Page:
Investing in internet radio (or not)
I’m sure many readers will have heard the news yesterday, but here’s Paul Resnikoff’s round-up of the CRB denial:
Copyright Royalty Board Denies Webcaster Rehearing Request
The US Copyright Royalty Board (CRB) has now denied motions for a rehearing by internet radio broadcasters, according to documents issued Monday. The broadcasters are protesting a more expensive royalty schedule related to the use of master recordings. “The parties filed various responses per our request,” the three judge panel explained. “Having reviewed all motions, responses to those motions, and written arguments, the Judges now deny all such motions.” The five-page document noted that internet broadcasters largely rehashed earlier arguments in their rehearing requests, or raised issues that could have been offered during earlier proceedings. “We find, however, that none of the moving parties have made a sufficient showing of new evidence or a clear error or manifest injustice that would warrant a rehearing.” The denial follows an original ruling in early March of this year, and a subsequent order allowing motions for a rehearing on March 20th. Motions were filed by the Digital Media Association (DiMA), Intercollegiate Broadcasting System, Inc., Small Commercial Webcasters, National Public Radio (NPR), and various others.
The denial was greeted enthusiastically by SoundExchange, which represents the interests of major recording labels and artists. “We are gratified that the CRB has upheld its decision,” said Michael Huppe, general counsel at SoundExchange. Others promised a fight and rallied behind the banner of SaveNetRadio, a group committed to pushing back against the escalated rates. “The CRB’s ill-informed decision to increase royalty fees to this unjustifiable level will quite simply bankrupt most webcasters and destroy internet radio,” said SaveNetRadio spokesperson Jake Ward. Meanwhile, the royalty board also refused to grant a stay on the payment of retroactive royalties until all legal appeals are exhausted, a decision that will generate a lump payment for a number of internet-based radio providers. “In just about one month from today … the Copyright Royalty Board expects internet radio stations to pay millions of dollars in retroactive royalties – and this will drive most stations out of business,” said Jonathan Potter, executive director of DiMA.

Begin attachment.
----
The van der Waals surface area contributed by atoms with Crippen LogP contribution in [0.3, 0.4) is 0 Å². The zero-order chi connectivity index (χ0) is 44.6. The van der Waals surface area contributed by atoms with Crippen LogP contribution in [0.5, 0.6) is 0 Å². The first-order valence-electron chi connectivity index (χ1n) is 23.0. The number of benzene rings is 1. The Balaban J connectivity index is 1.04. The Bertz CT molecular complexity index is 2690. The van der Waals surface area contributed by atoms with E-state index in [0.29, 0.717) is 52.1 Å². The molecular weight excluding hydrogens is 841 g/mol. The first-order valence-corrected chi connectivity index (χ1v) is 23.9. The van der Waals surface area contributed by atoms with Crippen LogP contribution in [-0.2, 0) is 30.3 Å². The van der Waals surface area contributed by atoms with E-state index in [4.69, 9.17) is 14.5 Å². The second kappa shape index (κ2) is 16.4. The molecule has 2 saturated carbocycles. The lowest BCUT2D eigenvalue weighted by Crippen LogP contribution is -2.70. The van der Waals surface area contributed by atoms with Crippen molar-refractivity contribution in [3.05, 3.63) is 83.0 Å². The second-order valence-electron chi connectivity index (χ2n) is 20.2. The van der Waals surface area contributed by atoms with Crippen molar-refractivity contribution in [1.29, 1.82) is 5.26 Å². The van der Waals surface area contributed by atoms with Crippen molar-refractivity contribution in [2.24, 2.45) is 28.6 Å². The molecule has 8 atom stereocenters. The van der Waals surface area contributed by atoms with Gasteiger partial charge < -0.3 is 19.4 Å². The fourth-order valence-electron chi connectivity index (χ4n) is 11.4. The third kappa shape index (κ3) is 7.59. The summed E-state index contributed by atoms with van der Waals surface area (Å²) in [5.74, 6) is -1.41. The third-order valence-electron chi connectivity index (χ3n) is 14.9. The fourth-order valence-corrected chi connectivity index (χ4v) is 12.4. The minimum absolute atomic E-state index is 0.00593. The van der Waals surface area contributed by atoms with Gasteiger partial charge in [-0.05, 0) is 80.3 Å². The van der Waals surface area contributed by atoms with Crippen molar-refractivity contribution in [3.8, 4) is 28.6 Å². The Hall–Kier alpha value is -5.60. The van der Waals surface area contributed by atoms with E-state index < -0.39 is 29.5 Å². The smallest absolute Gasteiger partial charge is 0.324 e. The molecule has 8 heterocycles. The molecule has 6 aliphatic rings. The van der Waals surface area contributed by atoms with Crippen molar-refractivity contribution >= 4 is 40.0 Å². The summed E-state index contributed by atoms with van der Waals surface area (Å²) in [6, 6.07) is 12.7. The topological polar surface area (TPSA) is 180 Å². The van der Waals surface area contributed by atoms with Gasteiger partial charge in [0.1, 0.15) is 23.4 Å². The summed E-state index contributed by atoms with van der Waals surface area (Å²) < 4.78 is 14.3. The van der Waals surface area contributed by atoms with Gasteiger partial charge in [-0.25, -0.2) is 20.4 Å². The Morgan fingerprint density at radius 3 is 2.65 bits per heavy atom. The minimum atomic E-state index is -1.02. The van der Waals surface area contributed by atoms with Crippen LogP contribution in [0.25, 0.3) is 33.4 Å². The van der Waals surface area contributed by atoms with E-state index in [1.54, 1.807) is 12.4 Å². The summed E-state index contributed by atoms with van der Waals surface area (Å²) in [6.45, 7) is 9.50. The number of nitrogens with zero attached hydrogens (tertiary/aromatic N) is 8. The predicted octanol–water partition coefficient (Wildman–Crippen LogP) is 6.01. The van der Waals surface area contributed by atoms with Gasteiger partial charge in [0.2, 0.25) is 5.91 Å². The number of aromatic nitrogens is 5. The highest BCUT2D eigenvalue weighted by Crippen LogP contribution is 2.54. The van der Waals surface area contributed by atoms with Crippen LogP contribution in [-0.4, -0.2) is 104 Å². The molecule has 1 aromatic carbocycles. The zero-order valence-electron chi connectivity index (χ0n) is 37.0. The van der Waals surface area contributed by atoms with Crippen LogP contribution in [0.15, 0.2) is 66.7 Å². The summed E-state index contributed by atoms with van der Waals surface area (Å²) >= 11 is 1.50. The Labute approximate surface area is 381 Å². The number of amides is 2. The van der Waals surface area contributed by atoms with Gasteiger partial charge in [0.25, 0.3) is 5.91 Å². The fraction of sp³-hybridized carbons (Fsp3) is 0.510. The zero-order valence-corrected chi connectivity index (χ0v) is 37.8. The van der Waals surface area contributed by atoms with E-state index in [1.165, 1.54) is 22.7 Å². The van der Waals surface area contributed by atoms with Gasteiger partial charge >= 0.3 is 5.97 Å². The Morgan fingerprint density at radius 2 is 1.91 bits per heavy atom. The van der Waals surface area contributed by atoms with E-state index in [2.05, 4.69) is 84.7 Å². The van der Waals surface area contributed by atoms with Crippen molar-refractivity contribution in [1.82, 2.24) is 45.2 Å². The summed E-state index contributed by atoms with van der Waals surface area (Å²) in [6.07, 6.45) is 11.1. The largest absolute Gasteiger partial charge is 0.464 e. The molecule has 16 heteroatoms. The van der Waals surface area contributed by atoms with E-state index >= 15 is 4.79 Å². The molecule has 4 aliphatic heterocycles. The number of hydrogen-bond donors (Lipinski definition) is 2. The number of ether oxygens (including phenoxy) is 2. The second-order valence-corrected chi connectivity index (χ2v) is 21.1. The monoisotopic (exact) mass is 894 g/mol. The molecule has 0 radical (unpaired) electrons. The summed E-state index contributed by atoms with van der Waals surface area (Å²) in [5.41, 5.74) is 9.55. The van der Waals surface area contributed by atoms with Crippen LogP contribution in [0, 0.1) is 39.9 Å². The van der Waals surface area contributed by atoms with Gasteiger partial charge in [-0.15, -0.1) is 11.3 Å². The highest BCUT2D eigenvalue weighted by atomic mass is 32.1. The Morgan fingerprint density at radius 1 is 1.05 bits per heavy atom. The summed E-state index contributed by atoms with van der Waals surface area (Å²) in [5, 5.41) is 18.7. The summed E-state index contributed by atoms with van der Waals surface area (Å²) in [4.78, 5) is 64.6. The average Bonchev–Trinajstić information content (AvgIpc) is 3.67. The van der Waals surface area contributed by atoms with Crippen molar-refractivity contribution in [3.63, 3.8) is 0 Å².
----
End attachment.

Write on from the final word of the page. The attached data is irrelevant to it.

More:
I’ve been planning a new venture over the last year or so that was to take advantage of the compulsory license. Now, I question whether it’s worth pursuing from a purely business perspective. One thing is certain: the only way forward for internet radio is to seek direct licensing arrangements, which means that music from Major labels (which would seem unlikely to license at a rate cheaper than that handed down by the CRB) will receive increasingly less airplay.
Or at least less airplay through sites and services that pay royalties vis-a-vis a number of free offerings that are now hosting (or pointing to) music available on demand — a “better version” of access to music than radio-style consumption, which would normally require a payment of $.01 per stream, a la Rhapsody or Napster — but for which no royalty is currently paid.
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